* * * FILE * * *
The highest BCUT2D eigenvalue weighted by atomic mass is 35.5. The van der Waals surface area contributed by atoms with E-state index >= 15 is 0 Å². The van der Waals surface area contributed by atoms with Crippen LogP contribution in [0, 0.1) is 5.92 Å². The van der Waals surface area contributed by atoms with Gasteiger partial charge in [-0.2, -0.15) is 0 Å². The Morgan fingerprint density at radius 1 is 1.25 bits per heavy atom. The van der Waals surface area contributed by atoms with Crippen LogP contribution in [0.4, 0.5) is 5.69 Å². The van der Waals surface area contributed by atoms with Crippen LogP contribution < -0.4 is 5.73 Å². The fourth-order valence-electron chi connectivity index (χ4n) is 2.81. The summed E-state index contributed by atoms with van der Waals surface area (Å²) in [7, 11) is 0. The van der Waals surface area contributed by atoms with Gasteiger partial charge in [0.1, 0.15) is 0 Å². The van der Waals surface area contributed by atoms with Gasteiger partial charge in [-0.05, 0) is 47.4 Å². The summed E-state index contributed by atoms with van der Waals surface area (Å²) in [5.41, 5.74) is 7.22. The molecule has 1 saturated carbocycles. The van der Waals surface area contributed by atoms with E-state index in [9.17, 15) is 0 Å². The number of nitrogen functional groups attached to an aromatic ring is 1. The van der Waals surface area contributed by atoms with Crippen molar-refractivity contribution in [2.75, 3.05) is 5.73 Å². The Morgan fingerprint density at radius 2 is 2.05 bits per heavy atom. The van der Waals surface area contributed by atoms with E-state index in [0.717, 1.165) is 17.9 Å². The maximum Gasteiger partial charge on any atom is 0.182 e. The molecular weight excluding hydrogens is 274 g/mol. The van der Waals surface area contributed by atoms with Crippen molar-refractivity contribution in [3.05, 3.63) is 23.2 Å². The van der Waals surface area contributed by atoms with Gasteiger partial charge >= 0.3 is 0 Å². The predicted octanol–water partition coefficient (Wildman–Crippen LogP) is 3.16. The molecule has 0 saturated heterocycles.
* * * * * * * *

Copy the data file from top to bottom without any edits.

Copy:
The highest BCUT2D eigenvalue weighted by atomic mass is 35.5. The van der Waals surface area contributed by atoms with E-state index >= 15 is 0 Å². The van der Waals surface area contributed by atoms with Crippen LogP contribution in [0, 0.1) is 5.92 Å². The van der Waals surface area contributed by atoms with Gasteiger partial charge in [-0.2, -0.15) is 0 Å². The Morgan fingerprint density at radius 1 is 1.25 bits per heavy atom. The van der Waals surface area contributed by atoms with Crippen LogP contribution in [0.4, 0.5) is 5.69 Å². The van der Waals surface area contributed by atoms with Crippen LogP contribution < -0.4 is 5.73 Å². The fourth-order valence-electron chi connectivity index (χ4n) is 2.81. The summed E-state index contributed by atoms with van der Waals surface area (Å²) in [7, 11) is 0. The van der Waals surface area contributed by atoms with Gasteiger partial charge in [0.1, 0.15) is 0 Å². The van der Waals surface area contributed by atoms with Gasteiger partial charge in [-0.05, 0) is 47.4 Å². The summed E-state index contributed by atoms with van der Waals surface area (Å²) in [5.41, 5.74) is 7.22. The molecule has 1 saturated carbocycles. The van der Waals surface area contributed by atoms with E-state index in [9.17, 15) is 0 Å². The number of nitrogen functional groups attached to an aromatic ring is 1. The van der Waals surface area contributed by atoms with Crippen molar-refractivity contribution in [2.75, 3.05) is 5.73 Å². The Morgan fingerprint density at radius 2 is 2.05 bits per heavy atom. The van der Waals surface area contributed by atoms with E-state index in [0.717, 1.165) is 17.9 Å². The maximum Gasteiger partial charge on any atom is 0.182 e. The molecular weight excluding hydrogens is 274 g/mol. The van der Waals surface area contributed by atoms with Crippen molar-refractivity contribution in [3.05, 3.63) is 23.2 Å². The van der Waals surface area contributed by atoms with Gasteiger partial charge >= 0.3 is 0 Å². The predicted octanol–water partition coefficient (Wildman–Crippen LogP) is 3.16. The molecule has 0 saturated heterocycles.